Y kicks off annual support campaign


GREENVILLE — The Darke County YMCA kicked off its Annual Community Partners Campaign Wednesday evening, with a total campaign goal of $175,000 for 2016.

The annual support campaign provides funds to provide membership and services for local children and families, enabling them to make more positive and healthy lifestyle choices. Charitable gifts provided through the campaign provide access for individuals and families who want and need YMCA membership and programs but may not otherwise be able to afford them.

“People don’t give to the needs of the Y,” said Darke County YMCA CEO and Executive Director Sam Casalano. “The Y doesn’t have needs. The people we serve have needs. We have the solution.”

The YMCA provides wellness programs, summer camps, water safety classes, youth sports, swim lessons, self-defense, safe after-school programming, childcare and a variety of other opportunities for children and families to interact and spend quality time in a safe and positive environment.

The Y makes these programs and facilities available to everyone, regardless of their ability to pay, so the support campaign enables the Y to provide financial assistance and support programming for everyone.

The YMCA is a charitable, nonprofit 501(c)(3) organization, so by law, at least 10 percent of its funding must come from donations. Pledges can be paid monthly, quarterly, semiannual or annual. Contributions are tax deductible to the fullest extent of the law, and 100 percent of donations stay in Darke County for membership support, child care and programs.

During the campaign kickoff meeting, YMCA Jeff Hufnagle spoke about what the Y has meant to him. Hufnagle was a musician who suffered a devastating stroke five years ago that left him paralyzed on one side and took his ability to speak.

“It took away everything I loved in life,” Hufnagle said.

He went on to spend a couple of years institutionalized in a hospital, and when he got out, he was in a wheelchair. He came to Greenville to live near his family.

“After going to numerous therapy facilities … I wanted to take a little bit more responsibility for my own recovery, so I thought I would join the YMCA,” Hufnagle said. “It was close to home. It was close to work and stuff, so in bad weather, I would have a place to come and maybe walk in shelter.”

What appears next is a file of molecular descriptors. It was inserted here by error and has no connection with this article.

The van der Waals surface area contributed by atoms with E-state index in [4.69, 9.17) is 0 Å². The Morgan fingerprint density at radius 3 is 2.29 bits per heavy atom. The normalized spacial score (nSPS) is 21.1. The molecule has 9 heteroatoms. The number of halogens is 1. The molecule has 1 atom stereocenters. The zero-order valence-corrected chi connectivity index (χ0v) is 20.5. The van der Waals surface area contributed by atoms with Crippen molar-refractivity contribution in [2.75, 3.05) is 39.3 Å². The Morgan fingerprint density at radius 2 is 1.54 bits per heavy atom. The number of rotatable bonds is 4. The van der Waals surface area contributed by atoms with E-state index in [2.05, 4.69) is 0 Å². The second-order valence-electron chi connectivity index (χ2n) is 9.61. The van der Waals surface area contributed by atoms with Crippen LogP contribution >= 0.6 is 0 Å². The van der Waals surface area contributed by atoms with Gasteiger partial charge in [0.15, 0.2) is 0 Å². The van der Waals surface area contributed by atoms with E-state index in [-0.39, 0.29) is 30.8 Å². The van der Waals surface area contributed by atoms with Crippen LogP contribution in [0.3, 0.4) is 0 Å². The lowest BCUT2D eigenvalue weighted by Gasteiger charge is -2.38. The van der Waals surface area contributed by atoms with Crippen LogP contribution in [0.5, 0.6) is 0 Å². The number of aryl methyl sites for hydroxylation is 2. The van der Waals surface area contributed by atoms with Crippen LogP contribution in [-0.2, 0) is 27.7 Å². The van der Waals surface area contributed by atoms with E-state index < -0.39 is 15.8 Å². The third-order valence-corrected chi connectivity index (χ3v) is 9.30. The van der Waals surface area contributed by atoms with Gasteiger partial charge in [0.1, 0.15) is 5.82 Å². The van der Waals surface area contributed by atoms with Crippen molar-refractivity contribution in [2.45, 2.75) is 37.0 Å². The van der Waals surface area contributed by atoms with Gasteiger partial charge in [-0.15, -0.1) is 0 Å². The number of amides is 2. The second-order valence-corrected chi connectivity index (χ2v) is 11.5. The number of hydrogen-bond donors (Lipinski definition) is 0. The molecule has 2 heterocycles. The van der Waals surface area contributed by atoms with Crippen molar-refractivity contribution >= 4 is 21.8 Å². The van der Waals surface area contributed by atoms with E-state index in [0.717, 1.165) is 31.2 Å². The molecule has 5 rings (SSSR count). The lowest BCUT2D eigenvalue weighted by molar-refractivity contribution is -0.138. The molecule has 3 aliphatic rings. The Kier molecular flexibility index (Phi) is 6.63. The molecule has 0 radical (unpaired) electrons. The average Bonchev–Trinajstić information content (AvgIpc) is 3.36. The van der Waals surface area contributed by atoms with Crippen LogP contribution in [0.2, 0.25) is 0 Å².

Hufnagle feared the water at first, since he had no control over his left side, but he soon found the pool to be one of his favorite self-therapy options. “Today I swam 200 yards,” he said.

He said one of the best things about the YMCA is that it is a safe place. If he falls, he knows someone will be there to help him, and every time he comes in, he knows he will be warmly greeted by everyone he encounters.

“Besides the physical rehabilitation stuff is the social aspect of being able to be with people, where I felt complete cut off from people before,” Hufnagle said. “When I first went into the hospital, part of my brain was destroyed. I lost all of my ability for language. I couldn’t speak, and I couldn’t understand when somebody spoke to me.”

He said it was nice to have a place like the Y where he could be involved, and people knew him by name.

The campaign volunteers each spoke briefly about their own history with the YMCA and what it has meant to them over the years. A recurring theme throughout the stories was the safe space provided by the Y, as well as the sense of community and family.

The mission of the Darke County YMCA is to put Christian principles into practice to benefit all Darke County residents through programs that build a healthier mind, body and spirit, but everyone is welcome at the Y, regardless of age, race, religion, income or ability.


By Rachel Lloyd

[email protected]

Reach the writer at 937-569-4354 or on Twitter @RachelLloydGDA. Join the conversation at Facebook.com/Advocate360 or visit our website at www.dailyadvocate.com.

No posts to display